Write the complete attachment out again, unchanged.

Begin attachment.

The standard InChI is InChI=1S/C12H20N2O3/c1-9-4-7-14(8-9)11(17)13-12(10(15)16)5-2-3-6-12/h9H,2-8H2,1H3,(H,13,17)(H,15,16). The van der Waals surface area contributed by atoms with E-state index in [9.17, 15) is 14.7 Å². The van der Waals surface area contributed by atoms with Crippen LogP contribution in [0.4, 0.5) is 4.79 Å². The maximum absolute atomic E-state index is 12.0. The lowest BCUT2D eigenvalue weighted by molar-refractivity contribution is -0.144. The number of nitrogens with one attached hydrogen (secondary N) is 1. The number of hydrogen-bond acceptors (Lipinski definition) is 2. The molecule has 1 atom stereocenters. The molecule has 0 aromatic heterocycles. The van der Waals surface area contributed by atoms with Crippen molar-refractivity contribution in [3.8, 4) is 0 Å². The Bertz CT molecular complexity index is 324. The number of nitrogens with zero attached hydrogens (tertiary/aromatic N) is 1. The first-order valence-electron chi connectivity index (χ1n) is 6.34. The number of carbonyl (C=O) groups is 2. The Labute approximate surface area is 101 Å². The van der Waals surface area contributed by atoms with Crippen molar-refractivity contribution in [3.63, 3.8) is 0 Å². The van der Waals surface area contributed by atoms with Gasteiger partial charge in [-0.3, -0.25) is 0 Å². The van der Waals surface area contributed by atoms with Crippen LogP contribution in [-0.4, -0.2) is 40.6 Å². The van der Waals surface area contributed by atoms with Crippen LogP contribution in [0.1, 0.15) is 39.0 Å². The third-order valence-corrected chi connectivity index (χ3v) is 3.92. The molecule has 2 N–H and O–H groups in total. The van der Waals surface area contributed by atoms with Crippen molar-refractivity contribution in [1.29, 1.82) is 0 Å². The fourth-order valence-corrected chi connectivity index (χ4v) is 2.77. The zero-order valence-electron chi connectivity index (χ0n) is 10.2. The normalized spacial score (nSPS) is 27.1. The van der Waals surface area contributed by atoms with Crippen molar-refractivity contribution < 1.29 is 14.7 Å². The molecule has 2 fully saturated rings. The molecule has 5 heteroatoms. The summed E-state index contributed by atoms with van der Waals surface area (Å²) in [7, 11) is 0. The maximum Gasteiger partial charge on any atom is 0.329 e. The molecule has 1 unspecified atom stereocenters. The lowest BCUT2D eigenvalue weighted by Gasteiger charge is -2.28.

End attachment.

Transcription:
The standard InChI is InChI=1S/C12H20N2O3/c1-9-4-7-14(8-9)11(17)13-12(10(15)16)5-2-3-6-12/h9H,2-8H2,1H3,(H,13,17)(H,15,16). The van der Waals surface area contributed by atoms with E-state index in [9.17, 15) is 14.7 Å². The van der Waals surface area contributed by atoms with Crippen LogP contribution in [0.4, 0.5) is 4.79 Å². The maximum absolute atomic E-state index is 12.0. The lowest BCUT2D eigenvalue weighted by molar-refractivity contribution is -0.144. The number of nitrogens with one attached hydrogen (secondary N) is 1. The number of hydrogen-bond acceptors (Lipinski definition) is 2. The molecule has 1 atom stereocenters. The molecule has 0 aromatic heterocycles. The van der Waals surface area contributed by atoms with Crippen molar-refractivity contribution in [3.8, 4) is 0 Å². The Bertz CT molecular complexity index is 324. The number of nitrogens with zero attached hydrogens (tertiary/aromatic N) is 1. The first-order valence-electron chi connectivity index (χ1n) is 6.34. The number of carbonyl (C=O) groups is 2. The Labute approximate surface area is 101 Å². The van der Waals surface area contributed by atoms with Crippen molar-refractivity contribution in [3.63, 3.8) is 0 Å². The van der Waals surface area contributed by atoms with Gasteiger partial charge in [-0.3, -0.25) is 0 Å². The van der Waals surface area contributed by atoms with Crippen LogP contribution in [-0.4, -0.2) is 40.6 Å². The van der Waals surface area contributed by atoms with Crippen LogP contribution in [0.1, 0.15) is 39.0 Å². The third-order valence-corrected chi connectivity index (χ3v) is 3.92. The molecule has 2 N–H and O–H groups in total. The van der Waals surface area contributed by atoms with Crippen molar-refractivity contribution in [1.29, 1.82) is 0 Å². The fourth-order valence-corrected chi connectivity index (χ4v) is 2.77. The zero-order valence-electron chi connectivity index (χ0n) is 10.2. The normalized spacial score (nSPS) is 27.1. The van der Waals surface area contributed by atoms with Crippen molar-refractivity contribution < 1.29 is 14.7 Å². The molecule has 2 fully saturated rings. The molecule has 5 heteroatoms. The summed E-state index contributed by atoms with van der Waals surface area (Å²) in [7, 11) is 0. The maximum Gasteiger partial charge on any atom is 0.329 e. The molecule has 1 unspecified atom stereocenters. The lowest BCUT2D eigenvalue weighted by Gasteiger charge is -2.28.